The Al Fahidi Fort is named after Dubai’s oldest structure, built in 1787, and the winner of this year’s 7-furlong Group 2 feature was 6-year-old Championship, oldest among the top finishers. Commanded by Colm O’Donoghue, the gelded son of Exceed and Excel did both as he journeyed from Ireland to never be headed and capture the Fort trophy in 1:22.82, just .05 seconds off last year’s 1:22.77 race record (Safety Check) over 5-year-old challenger Flash Fire, put out by 3 1/2 lengths and 4-year-old Noah From Goa, off the map by another 3/4 of a length.
Championship gained a measure of redemption after a tough denial by a neck to Light The Lights in the Singspiel Stakes on the opening night of this year’s Dubai World Cup Carnival.
“I was happy to be in front,” explained O’Donoghue, “and he was striding nicely. He found plenty when I asked him to pick up the pace just after the halfway mark. That was a good performance in a quality race after that tough loss two weeks ago.”
Trainer Ahmad bin Harmash was also pleased with his charge’s comeback performance, but had no immediate plan for his next Carnival start. Connections are beginning to map out their Dubai World Cup day strategies already a third of the way into the Carnival season.
Running in his 73rd start in the five furlong (5/8 mile) Sobha Trophy on the green, 11-year-old Medicean Man proved he still can write a winning prescription assisted by jockey Jeremy Gask. The evening’s most exciting and crowded race saw Sir Maximilian and Harry Hurricane trail the fast-closing oldster by a sober 1 1/2 lengths in a dead heat race of their own with Line Of Reason a rational head behind in fourth, Saayeer another head behind in fifth and Maljaa off by just a neck in sixth.
The win comes on the hooves of last week’s winning feature win by fellow 11-year-old Reynaldothewizard in the Dubawi Stakes. Grab you bifocals and keep watching as we address in a future feature how leading Dubai trainers are keeping elder horses nosing up first to the finish line when they should be…well, finished.
Really Special was all that and more for jockey Christophe Soumillon and trainer Saeed bin Suroor in the UAE 1000 Guineas Trial. The promising 3-year-old Shamardal filly arrived first at the finish line in just under a dirt mile leaving Complimenti in the dust by 3 1/4 lengths and Rajar in third another 1 3/4 lengths ajar. The Darley-bred winner, who might be this year’s Meydan filly find, is undefeated in three races for powerhouse Godolphin and arrived to take her first winning bow at the Meydan Carnival on the hooves of a victory in the Montrose Fillies’ Stakes October 29 at England’s Newmarket. This was her first start on dirt following wins on the UK on Polytrack and turf.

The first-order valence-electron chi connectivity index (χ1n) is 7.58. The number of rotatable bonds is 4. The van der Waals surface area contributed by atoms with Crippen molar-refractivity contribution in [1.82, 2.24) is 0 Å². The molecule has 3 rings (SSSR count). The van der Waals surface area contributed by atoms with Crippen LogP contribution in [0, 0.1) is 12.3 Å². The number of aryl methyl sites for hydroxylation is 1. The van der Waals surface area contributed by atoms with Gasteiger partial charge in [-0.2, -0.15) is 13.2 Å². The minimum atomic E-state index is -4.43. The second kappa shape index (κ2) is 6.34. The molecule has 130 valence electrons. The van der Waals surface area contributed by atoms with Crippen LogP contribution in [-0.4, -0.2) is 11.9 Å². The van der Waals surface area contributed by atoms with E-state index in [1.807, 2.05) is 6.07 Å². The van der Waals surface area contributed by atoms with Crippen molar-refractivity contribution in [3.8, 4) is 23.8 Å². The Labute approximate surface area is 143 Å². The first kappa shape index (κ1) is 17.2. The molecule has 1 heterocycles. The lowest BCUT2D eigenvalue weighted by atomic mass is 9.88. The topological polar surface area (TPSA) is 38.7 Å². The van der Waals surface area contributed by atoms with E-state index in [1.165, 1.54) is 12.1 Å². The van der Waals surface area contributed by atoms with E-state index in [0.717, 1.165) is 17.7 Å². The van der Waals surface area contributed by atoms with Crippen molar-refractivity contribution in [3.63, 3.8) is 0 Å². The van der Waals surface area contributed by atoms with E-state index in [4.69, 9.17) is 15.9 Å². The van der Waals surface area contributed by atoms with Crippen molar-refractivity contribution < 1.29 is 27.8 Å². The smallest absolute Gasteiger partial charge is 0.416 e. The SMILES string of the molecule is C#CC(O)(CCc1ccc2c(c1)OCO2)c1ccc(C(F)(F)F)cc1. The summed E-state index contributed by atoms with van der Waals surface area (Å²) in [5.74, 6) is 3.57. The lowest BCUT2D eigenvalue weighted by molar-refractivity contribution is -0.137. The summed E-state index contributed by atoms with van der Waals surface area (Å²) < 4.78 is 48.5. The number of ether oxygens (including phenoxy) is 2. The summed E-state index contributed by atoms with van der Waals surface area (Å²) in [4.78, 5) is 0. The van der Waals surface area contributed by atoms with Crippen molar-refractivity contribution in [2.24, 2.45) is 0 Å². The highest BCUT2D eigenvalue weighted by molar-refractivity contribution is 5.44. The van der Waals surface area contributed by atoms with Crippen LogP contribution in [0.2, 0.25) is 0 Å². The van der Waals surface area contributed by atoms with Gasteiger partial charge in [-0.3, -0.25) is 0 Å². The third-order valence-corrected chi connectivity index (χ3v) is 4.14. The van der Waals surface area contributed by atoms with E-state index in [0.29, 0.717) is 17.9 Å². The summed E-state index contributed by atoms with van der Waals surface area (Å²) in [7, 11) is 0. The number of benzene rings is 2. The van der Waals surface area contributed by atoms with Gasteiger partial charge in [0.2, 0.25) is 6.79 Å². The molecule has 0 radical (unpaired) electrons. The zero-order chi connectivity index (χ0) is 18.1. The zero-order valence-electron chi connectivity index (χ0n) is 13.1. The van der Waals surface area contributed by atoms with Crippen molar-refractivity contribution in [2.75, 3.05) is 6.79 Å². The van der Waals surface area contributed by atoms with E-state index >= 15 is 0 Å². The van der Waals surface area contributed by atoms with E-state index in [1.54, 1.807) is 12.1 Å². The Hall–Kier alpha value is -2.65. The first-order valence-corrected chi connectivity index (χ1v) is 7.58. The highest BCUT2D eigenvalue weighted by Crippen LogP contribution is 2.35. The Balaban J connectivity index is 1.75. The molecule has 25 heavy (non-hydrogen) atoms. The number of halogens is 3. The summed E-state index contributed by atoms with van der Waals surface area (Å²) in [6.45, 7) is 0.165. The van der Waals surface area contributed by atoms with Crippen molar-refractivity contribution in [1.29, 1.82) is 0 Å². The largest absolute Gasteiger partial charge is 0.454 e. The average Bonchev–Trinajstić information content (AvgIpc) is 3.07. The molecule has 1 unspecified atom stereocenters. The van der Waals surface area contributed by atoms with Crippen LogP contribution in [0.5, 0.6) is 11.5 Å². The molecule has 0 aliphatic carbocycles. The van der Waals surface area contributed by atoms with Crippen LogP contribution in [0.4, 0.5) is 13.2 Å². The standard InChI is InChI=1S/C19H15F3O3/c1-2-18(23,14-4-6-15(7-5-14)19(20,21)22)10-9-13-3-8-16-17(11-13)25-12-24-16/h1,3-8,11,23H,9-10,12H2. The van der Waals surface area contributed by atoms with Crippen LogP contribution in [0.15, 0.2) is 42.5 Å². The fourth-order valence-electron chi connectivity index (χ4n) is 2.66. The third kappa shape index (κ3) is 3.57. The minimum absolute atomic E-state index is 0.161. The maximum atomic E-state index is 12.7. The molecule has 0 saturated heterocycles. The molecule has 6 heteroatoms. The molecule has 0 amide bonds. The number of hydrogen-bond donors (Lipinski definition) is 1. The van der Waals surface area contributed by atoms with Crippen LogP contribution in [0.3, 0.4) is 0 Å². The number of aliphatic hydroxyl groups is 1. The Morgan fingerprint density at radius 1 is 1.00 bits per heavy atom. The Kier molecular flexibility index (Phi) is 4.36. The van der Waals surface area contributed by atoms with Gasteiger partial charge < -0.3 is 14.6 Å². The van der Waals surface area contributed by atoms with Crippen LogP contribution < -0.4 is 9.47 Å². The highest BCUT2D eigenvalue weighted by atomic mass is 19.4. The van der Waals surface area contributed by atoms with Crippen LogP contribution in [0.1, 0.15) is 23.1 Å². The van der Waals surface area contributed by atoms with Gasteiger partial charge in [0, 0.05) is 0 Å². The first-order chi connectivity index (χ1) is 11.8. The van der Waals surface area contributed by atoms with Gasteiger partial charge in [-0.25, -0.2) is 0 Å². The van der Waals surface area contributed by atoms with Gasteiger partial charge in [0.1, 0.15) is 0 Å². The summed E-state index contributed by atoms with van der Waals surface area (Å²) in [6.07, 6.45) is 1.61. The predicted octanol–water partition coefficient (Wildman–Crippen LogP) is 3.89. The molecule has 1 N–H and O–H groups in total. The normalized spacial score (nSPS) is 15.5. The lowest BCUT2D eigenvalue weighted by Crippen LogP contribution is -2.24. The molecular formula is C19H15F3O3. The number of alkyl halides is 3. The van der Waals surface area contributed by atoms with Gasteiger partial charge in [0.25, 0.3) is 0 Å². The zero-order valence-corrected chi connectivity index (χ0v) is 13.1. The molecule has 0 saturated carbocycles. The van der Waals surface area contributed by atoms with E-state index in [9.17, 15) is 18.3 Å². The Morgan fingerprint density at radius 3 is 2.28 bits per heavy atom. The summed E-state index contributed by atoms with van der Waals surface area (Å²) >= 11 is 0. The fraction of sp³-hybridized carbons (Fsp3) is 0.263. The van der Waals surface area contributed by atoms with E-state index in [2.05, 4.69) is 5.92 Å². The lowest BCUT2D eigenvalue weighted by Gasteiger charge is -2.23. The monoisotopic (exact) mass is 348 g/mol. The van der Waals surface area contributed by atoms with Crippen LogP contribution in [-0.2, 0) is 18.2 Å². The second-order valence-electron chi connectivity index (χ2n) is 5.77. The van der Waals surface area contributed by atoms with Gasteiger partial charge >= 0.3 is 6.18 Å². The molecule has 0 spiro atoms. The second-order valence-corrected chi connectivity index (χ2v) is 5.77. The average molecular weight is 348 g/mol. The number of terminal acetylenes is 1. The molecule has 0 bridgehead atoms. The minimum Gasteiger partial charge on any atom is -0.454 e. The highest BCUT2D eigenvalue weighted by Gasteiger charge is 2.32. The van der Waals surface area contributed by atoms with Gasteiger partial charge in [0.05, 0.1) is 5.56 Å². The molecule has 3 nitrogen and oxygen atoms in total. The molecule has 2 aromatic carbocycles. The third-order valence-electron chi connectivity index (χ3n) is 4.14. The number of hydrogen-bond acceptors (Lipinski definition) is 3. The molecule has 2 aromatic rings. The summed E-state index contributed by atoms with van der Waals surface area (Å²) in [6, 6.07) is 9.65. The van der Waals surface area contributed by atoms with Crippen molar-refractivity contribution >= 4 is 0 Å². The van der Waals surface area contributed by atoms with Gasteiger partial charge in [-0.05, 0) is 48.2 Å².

“That was really special!” confirmed a very pleased bin Suroor. “There was a question mark about her handling dirt but she acted very well on the surface and I am sure she will improve.”
Early success is leading to expansive future plans for the stable’s new potential star.
“She’s a strong filly and I hope that she can be something nice for the future. We will take her now for the UAE 1000 Guineas on Feb. 9 at Meydan and then make a decision about her next race. After Dubai, we will be looking to the European season and some of the classics there.”
Last year’s win in the UAE 1000 Guineas shot filly Polar River to acclaim, enough points for a gate in the Kentucky Oaks and a post in the UAE Derby on World Cup day when she suffered her first loss to eventual U.S. Triple Crown competitor Lani.
Main Stay stayed main by 2 3/4 lengths over Mashaaref while representing Korea with Shaishee a neck hungrier in the 3/4-mile dirt District One handicap. Seoul Bullet bookended the top finishers for Korea a neck back in fourth. The win was the first at the Meydan World Cup Carnival for a Korean challenger in a sport that has become increasingly popular on the peninsula.
Hunting Ground and jockey Mickael Barzalona bagged a half-length victory over Korean challenger Triple Nine in the 1 1/4-mile dirt Sobha with Los Barbados left on the beach in third by 3 1/4 lengths.
Nathr started the evening with a win for jockey Jim Crowley and last year’s leading Carnival trainer Doug Watson in the one-mile District One Trophy dirt handicap. The 6-year-old son of Dixie Union by Sweet Rider enjoyed a sweet ride capped by a four-length advantage over British runner Muhtaram with Irish 8-year-old Bannock a 3/4-length back in third.
Artigiano closed the evening artfully guided by William Buick in painting only his second win in only nine starts as a 7-year-old with a 1 3/4-length victory over Godolphin stablemate Folkswood, both trained by Charlie Appleby, to close the evening’s card in the 1 1/4-mile District One turf handicap. Brex Drago, running for Italy and trainer Marc Botti, was far south by 4 3/4 lengths.
“I chose to ride Artigiano,” volunteered Godolphin-retained jockey Buick. “He showed a lot of potential as a two and 3-year-old, but just lost his way a bit. He has shown that the ability is still there. “He is a strong traveler and when he can dictate it from the front, he is dangerous.
The Carnival season is in full swing with next Thursday’s meet co-featuring a pair of $200,000 Group 2 races, the Al Rashidiya and the Cape Verdi for fillies and mares.